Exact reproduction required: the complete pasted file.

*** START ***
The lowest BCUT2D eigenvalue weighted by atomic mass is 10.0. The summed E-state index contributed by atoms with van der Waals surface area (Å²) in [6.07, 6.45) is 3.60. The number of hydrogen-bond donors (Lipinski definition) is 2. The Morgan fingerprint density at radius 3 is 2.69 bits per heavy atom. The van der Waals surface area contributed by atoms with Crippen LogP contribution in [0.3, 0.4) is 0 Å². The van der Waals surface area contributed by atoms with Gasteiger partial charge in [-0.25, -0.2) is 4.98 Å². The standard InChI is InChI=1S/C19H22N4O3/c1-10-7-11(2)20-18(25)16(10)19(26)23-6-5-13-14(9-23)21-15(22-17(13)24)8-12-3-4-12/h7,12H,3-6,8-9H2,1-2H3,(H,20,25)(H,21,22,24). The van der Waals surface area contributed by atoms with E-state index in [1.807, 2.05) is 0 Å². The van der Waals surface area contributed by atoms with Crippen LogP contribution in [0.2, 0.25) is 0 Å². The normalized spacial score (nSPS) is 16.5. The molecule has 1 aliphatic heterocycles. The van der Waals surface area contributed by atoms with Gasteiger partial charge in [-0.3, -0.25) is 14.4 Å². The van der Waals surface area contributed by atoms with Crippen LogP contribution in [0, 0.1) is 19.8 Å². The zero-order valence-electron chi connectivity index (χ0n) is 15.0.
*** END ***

The lowest BCUT2D eigenvalue weighted by atomic mass is 10.0. The summed E-state index contributed by atoms with van der Waals surface area (Å²) in [6.07, 6.45) is 3.60. The number of hydrogen-bond donors (Lipinski definition) is 2. The Morgan fingerprint density at radius 3 is 2.69 bits per heavy atom. The van der Waals surface area contributed by atoms with Crippen LogP contribution in [0.3, 0.4) is 0 Å². The van der Waals surface area contributed by atoms with Gasteiger partial charge in [-0.25, -0.2) is 4.98 Å². The standard InChI is InChI=1S/C19H22N4O3/c1-10-7-11(2)20-18(25)16(10)19(26)23-6-5-13-14(9-23)21-15(22-17(13)24)8-12-3-4-12/h7,12H,3-6,8-9H2,1-2H3,(H,20,25)(H,21,22,24). The van der Waals surface area contributed by atoms with E-state index in [1.807, 2.05) is 0 Å². The van der Waals surface area contributed by atoms with Crippen LogP contribution in [0.2, 0.25) is 0 Å². The normalized spacial score (nSPS) is 16.5. The molecule has 1 aliphatic heterocycles. The van der Waals surface area contributed by atoms with Gasteiger partial charge in [-0.3, -0.25) is 14.4 Å². The van der Waals surface area contributed by atoms with Crippen LogP contribution in [0, 0.1) is 19.8 Å². The zero-order valence-electron chi connectivity index (χ0n) is 15.0.